Archive for November, 2008

Poetry Friday: A Cherishing So Deep

h1 Friday, November 14th, 2008

I’m falling back on an old favorite today for my turn for Poetry Friday, as in one of my favorite poems. Ever.

I’ve been thinking again this week about the hustle and bustle of our lives. And, as a result, I went looking yesterday for my copy of What the Living Do: Poems (published in ’98) so that I could re-read the poem for which the anthology is named. This was Marie Howe’s second poetry anthology (I see she has a new one this year that I’m going to have to hunt down), a beautiful anthology of spare, intimate poems, primarily about the death of her beloved brother, John. Though many of the poems are about grief, elegies to those she has loved and lost, Howe has described the anthology in this way: “Each of {the poems} seems a love poem to me.” Indeed, underlying every poem is a joy, a deep reverence for life.

The first I time I read this poem, the room spun around a bit and I had to collect myself afterwards. Because Howe nails. it. This is what we do.

I take my chances by posting it in its entirety instead of breaking your reverie by making you have to go to another link.

Yat-Yee Chong is hosting Poetry Friday today over here. Enjoy.

Seven Questions Over Breakfast With Scott Magoon

h1 Wednesday, November 12th, 2008

When I asked author/illustrator Scott Magoon about his breakfast-of-choice so that we could chat about his work this morning, wouldn’t you know he invited us all over to his place? And then when he threw down his breakfast-of-choice, I had to gather myself together. I’ve read some pretty great breakfast responses since I started interviewing illustrators in this series of sorts here at 7-Imp, but THIS MAN AND HIS FAMILY KNOW HOW TO EAT, I must say: “My wife and I make the most delicious breakfasts here at home, so you’re all invited over! French toast and Frittatas or maybe omelet with pretty much anything in it. Fruit, hash browns, and a huge pot of French Roast coffee. The darker, the better; the stronger, the better. Maybe a smoothie. My wife also makes amazing smoothies.”

Yeah, you read that, too. I’m not seeing things, right? That’s a veritable feast, and did he even say “the darker, the better; the stronger, the better” about his coffee? Have mercy and amen! I’m having to fan myself now.

The other reason I’m excited he’s here to chat is because I’ve been following his career as author/illustrator, and I like what he does. I also really, really love this guy, who was, arguably, The Most Unforgettable Picture Book Protagonist of 2006:

That’s Ugly Fish, the star of—you guessed it—-Ugly Fish (Harcourt). Read the rest of this entry �

Random Illustrator Feature: Isabelle Arsenault

h1 Tuesday, November 11th, 2008

I’ve been reading a copy of My Letter to the World and Other Poems, a handsomely-designed anthology of Emily Dickinson’s poetry with captivating illustrations from Canadian illustrator Isabelle Arsenault and published by Kids Can Press (in their Visions in Poetry series). The book has been nominated for the prestigious Governor General Literary Award of Canada 2008 as well as a Cybils award here in the U.S. And I’m so taken by the illustrations by Ms. Arsenault that I contacted her to ask if she’d like to share some today with our readers. Lucky for me, she said yes, as well as agreed to share some other bits of art work with us.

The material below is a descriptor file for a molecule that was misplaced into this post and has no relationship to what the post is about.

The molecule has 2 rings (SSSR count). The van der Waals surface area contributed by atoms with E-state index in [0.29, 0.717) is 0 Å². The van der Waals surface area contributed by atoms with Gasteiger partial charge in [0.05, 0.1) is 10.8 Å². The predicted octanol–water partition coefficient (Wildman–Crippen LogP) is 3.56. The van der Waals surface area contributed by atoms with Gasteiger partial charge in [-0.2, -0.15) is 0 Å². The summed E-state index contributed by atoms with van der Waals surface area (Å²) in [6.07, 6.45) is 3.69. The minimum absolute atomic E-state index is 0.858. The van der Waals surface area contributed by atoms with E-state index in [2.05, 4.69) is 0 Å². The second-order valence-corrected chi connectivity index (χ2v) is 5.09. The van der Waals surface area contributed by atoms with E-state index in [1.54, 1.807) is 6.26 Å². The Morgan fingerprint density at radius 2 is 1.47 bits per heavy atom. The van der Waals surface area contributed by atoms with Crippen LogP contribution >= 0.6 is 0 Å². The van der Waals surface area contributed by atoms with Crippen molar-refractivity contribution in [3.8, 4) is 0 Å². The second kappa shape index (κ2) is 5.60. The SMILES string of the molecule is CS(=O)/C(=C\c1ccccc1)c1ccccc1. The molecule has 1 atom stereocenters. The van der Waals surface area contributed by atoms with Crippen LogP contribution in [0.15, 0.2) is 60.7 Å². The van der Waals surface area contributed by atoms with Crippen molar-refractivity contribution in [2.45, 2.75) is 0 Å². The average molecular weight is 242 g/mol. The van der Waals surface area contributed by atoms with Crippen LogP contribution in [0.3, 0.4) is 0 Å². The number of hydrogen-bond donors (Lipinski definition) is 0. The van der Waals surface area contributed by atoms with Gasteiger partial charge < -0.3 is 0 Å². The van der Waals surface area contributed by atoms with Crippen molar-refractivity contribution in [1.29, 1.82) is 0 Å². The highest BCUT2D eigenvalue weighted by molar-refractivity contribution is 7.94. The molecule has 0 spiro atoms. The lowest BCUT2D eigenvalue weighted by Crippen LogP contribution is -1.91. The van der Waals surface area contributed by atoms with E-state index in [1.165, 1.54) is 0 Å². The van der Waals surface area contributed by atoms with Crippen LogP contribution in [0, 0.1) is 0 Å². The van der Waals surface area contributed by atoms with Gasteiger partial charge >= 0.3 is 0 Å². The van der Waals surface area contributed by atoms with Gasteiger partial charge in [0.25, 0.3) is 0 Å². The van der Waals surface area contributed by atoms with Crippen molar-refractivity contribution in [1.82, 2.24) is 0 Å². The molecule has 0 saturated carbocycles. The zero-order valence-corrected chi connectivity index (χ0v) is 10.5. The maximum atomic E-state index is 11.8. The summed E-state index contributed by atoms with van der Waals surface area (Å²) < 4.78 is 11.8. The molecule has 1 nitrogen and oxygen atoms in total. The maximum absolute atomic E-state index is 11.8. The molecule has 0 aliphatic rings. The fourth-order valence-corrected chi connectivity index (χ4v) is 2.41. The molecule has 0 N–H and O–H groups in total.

I really don’t even want to say much, except to tell you from which poems these illustrations come. I’d rather let her beguiling art speak for itself. However, I will add a few words from Isabelle herself, what she told me about the experience of creating the illustrations for this title:

For this specific project I’ve been working with a mix of collage, ink, crayon and acrylic. It was very inspiring for me to create images based on poetry, and especially Dickinson’s. I found her imaginary world fitting well my style and aspirations as an artist.

Opening this post is Isabelle’s illustration from “I cannot live with You.” The next two (below) are from “Hope is the thing with feathers,” followed by one from “I felt a Funeral, in my Brain,” one from “There’s a certain Slant of light” (which Arsenault imbues with chilling hints of 9/11), and another from “I cannot live with You.”

“‘Hope’ is the thing with feathers — / That perches in the soul — / And sings the tune without the words — / And never stops — at all —“

Read the rest of this entry �

Seven Questions Over Breakfast with Brian Lies

h1 Monday, November 10th, 2008

You know what I think of when I think of the art work of author/illustrator Brian Lies, pictured here having dinner with his bat buddy from his popular Bats at the Beach and brand-new Bats at the Library books? I think: precision, rich details, meticulous, and craftmanship. And I’m not alone. Writes Publishers Weekly about his latest Bats at the Library, “the author/artist outdoes himself: the library-after-dark setting works a magic all its own, taking Lies and his audience to a an intensely personal place,” and Kirkus writes, “{i}n this latest from Lies, it’s all-deservingly-about the artwork. He brings a sure, expressive and transporting hand to this story of a colony of bats paying a nighttime visit to a small-town library.” I mean, just check out this beautiful spread from the book. This is one of several spreads in which we see the bats absorbed in their books-of-choice: “And if we listen, we will hear / some distant voices drawing near — / louder, louder, louder still, / they coax and pull us in, until… / everyone—old bat or pup— / has been completely swallowed up / and lives inside a book instead / of simply hearing something read”: